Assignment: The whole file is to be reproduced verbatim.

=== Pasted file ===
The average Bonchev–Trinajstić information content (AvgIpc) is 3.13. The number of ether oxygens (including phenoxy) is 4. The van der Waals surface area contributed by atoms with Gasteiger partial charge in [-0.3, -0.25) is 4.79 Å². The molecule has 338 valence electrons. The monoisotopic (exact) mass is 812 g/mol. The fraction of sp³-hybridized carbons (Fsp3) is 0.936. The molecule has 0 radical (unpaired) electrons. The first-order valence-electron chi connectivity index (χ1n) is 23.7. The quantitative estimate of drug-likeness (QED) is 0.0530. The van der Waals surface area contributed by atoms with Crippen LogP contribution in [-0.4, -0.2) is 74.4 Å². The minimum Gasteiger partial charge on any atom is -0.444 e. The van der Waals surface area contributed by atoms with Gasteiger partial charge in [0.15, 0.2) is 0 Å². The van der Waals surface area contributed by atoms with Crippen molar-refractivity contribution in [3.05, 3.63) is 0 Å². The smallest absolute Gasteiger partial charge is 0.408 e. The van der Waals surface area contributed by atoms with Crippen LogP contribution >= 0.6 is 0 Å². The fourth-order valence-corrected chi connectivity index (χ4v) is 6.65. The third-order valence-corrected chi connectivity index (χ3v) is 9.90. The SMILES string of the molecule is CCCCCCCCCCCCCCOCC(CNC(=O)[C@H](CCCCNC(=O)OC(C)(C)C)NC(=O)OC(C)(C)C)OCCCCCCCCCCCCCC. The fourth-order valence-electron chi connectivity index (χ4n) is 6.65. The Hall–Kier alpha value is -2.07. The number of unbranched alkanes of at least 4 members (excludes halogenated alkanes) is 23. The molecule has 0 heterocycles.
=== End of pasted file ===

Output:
The average Bonchev–Trinajstić information content (AvgIpc) is 3.13. The number of ether oxygens (including phenoxy) is 4. The van der Waals surface area contributed by atoms with Gasteiger partial charge in [-0.3, -0.25) is 4.79 Å². The molecule has 338 valence electrons. The monoisotopic (exact) mass is 812 g/mol. The fraction of sp³-hybridized carbons (Fsp3) is 0.936. The molecule has 0 radical (unpaired) electrons. The first-order valence-electron chi connectivity index (χ1n) is 23.7. The quantitative estimate of drug-likeness (QED) is 0.0530. The van der Waals surface area contributed by atoms with Crippen LogP contribution in [-0.4, -0.2) is 74.4 Å². The minimum Gasteiger partial charge on any atom is -0.444 e. The van der Waals surface area contributed by atoms with Gasteiger partial charge in [0.15, 0.2) is 0 Å². The van der Waals surface area contributed by atoms with Crippen molar-refractivity contribution in [3.05, 3.63) is 0 Å². The smallest absolute Gasteiger partial charge is 0.408 e. The van der Waals surface area contributed by atoms with Crippen LogP contribution >= 0.6 is 0 Å². The fourth-order valence-corrected chi connectivity index (χ4v) is 6.65. The third-order valence-corrected chi connectivity index (χ3v) is 9.90. The SMILES string of the molecule is CCCCCCCCCCCCCCOCC(CNC(=O)[C@H](CCCCNC(=O)OC(C)(C)C)NC(=O)OC(C)(C)C)OCCCCCCCCCCCCCC. The fourth-order valence-electron chi connectivity index (χ4n) is 6.65. The Hall–Kier alpha value is -2.07. The number of unbranched alkanes of at least 4 members (excludes halogenated alkanes) is 23. The molecule has 0 heterocycles.